The results of a recent study suggested that walking 4 hours or more a week or 2 to 3 hours of moderate physical activity may have a (slight) protective effect of reducing stroke severity in persons who get a stroke. The study, which was conducted in Sweden, found that persons who were physically more active before their stroke and were younger in age were more likely to have a mild stroke (rather than a moderate or severe stroke). This finding was an association (didn't prove it).
But ...the majority of persons participating in the study - whether they exercised or not before the stroke - had mild strokes, and a minority in all of the groups had moderate or severe strokes. 73% of physically inactive people, 85% of those with light physical activity, and 89% of those who had engaged in moderate physical activity before their strokes had mild strokes. Researchers found that light (walking or a similar activity for at least 4 hours per week) and moderate physical activity (2 to 3 hours per week) were equally beneficial. From Medical Xpress:
People who participate in light to moderate physical activity, such as walking at least four hours a week or swimming two to three hours a week, may have less severe strokes than people who are physically inactive, according to a study published in the September 19, 2018, online issue of Neurology, the medical journal of the American Academy of Neurology.
"Stroke is a major cause of serious disability, so finding ways to prevent stroke or reduce the disability caused by stroke are important," said study author Katharina S. Sunnerhagen, MD, Ph.D., of the University of Gothenburg in Sweden. "While exercise benefits health in many ways, our research suggests that even simply getting in a small amount of physical activity each week may have a big impact later by possibly reducing the severity of a stroke."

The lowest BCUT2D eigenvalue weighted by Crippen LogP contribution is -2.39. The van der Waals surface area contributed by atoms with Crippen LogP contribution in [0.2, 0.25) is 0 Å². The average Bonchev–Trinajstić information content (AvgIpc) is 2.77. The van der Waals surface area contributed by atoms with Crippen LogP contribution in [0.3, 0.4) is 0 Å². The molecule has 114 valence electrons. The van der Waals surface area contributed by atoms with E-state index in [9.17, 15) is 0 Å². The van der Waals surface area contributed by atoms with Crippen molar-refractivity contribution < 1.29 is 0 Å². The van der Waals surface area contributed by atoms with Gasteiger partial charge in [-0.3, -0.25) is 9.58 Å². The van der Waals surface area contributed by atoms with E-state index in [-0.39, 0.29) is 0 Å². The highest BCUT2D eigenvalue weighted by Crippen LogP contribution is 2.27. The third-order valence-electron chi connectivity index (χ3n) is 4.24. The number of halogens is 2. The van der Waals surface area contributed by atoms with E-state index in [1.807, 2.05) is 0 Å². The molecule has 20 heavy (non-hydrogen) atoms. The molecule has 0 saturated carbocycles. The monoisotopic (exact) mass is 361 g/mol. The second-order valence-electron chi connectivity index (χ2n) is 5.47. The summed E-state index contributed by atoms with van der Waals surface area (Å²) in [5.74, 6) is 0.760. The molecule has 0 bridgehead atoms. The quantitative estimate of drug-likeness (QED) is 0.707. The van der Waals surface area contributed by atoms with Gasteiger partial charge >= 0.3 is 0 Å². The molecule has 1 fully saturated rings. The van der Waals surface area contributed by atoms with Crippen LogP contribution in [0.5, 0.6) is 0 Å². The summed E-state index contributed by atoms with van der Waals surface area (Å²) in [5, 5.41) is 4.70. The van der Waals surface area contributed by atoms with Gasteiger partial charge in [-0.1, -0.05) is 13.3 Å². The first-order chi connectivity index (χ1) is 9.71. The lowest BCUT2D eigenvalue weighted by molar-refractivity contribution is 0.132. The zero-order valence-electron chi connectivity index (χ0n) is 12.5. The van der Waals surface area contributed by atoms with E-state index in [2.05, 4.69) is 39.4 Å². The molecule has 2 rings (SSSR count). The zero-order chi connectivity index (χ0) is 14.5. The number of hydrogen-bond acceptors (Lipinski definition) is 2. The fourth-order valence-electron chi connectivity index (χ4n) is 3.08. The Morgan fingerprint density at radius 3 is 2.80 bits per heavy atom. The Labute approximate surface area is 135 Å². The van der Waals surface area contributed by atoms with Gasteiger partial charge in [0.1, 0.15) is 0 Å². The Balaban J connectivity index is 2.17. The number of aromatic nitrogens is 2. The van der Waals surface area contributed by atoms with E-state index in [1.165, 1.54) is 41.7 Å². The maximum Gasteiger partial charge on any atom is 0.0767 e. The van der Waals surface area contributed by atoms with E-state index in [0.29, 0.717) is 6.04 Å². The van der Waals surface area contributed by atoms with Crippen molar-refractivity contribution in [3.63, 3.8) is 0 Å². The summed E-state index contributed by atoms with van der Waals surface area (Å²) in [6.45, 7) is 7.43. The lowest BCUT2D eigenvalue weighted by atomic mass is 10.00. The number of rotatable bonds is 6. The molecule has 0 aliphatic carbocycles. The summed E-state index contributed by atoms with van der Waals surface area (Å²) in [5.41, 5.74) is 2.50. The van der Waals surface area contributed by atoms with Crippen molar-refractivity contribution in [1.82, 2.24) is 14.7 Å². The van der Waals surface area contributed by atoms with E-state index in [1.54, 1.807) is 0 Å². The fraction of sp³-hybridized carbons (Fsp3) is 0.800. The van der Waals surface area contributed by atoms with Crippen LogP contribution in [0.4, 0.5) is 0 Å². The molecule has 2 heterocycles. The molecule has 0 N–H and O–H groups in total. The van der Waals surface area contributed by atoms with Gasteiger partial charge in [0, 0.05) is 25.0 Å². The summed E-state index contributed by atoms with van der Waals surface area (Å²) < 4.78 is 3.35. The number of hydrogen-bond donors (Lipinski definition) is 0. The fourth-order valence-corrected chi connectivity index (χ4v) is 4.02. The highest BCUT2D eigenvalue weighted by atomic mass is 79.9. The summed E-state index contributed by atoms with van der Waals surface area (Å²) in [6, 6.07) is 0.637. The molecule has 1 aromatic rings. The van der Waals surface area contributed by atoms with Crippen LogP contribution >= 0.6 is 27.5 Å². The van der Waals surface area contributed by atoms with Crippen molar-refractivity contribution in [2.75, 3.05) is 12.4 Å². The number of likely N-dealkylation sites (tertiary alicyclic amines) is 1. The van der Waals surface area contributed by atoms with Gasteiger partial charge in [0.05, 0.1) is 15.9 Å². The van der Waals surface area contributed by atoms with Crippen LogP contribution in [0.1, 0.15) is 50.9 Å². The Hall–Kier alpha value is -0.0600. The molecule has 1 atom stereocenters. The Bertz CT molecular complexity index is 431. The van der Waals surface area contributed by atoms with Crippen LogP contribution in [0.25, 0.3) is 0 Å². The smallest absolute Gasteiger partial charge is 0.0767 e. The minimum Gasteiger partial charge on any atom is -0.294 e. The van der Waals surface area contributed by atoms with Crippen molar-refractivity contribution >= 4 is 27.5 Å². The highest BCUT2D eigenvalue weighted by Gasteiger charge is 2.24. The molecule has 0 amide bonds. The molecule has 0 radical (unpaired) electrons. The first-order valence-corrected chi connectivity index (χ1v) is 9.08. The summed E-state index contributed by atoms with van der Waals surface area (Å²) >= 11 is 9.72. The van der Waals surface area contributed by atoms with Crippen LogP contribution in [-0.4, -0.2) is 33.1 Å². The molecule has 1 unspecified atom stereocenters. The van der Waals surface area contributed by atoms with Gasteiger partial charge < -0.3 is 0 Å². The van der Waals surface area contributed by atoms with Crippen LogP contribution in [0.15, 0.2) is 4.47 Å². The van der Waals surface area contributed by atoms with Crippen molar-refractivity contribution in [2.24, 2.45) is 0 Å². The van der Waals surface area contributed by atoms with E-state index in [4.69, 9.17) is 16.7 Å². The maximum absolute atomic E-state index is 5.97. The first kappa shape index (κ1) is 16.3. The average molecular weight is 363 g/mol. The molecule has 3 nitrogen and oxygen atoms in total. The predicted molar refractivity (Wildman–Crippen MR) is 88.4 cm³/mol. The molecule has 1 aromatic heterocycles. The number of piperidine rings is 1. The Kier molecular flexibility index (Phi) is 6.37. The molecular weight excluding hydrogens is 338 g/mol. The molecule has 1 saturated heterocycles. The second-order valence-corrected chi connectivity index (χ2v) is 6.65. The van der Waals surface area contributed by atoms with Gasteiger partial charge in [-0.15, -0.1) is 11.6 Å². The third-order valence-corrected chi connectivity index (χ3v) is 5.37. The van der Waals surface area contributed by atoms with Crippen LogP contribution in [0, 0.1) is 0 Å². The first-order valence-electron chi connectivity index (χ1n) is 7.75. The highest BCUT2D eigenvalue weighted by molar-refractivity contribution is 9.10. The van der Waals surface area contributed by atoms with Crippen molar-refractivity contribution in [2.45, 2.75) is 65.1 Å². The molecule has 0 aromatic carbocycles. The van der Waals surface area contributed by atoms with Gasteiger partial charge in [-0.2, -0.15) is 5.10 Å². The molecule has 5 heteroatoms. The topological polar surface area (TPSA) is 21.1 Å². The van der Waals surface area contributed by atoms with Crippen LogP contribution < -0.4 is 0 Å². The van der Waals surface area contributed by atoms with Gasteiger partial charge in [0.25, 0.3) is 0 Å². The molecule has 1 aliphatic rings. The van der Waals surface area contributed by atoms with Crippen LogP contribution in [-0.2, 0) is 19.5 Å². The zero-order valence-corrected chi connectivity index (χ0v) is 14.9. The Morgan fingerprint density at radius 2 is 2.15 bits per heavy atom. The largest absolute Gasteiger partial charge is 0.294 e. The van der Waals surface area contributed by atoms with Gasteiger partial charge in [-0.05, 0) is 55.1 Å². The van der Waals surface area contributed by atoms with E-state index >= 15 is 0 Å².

For the study, researchers looked at two Swedish stroke registries and identified 925 people with an average age of 73 who had a stroke. The registries included data on stroke severity based on symptoms such as eye, arm and facial movements, level of consciousness and language skills. Of study participants, 80 percent had a mild stroke.
Light physical activity was defined as walking at least four hours a week. Moderate physical activity was defined as more intense exercise such as swimming, brisk walking, or running two to three hours a week. Of study participants, 52 percent said they were physically inactive before having their stroke. It is important to note that participants reporting on their own physical activity after having a stroke is a limitation of the study. It is possible that memory may be affected by a stroke, and more so in people with more severe stroke.
Researchers found that people who engaged in light to moderate physical activity before their stroke were twice as likely to have a mild stroke rather than a moderate or severe stroke when compared to people who were physically inactive. Of 481 people who were physically inactive, 354 had mild stroke, or 73 percent. Of 384 who engaged in light physical activity, 330 had mild stroke, or 85 percent. Of 59 people who engaged in moderate physical activity, 53 had mild stroke, or 89 percent. Researchers found that light and moderate physical activity were equally beneficial.
Sunnerhagen noted that the difference in physical activity did not account for a large amount of the difference in stroke severity. When combined with younger age, greater physical activity accounted for only 6.8 percent of the difference between the two groups.
Sunnerhagen also stated that the study does not prove that physical activity reduces stroke severity; it only shows an association.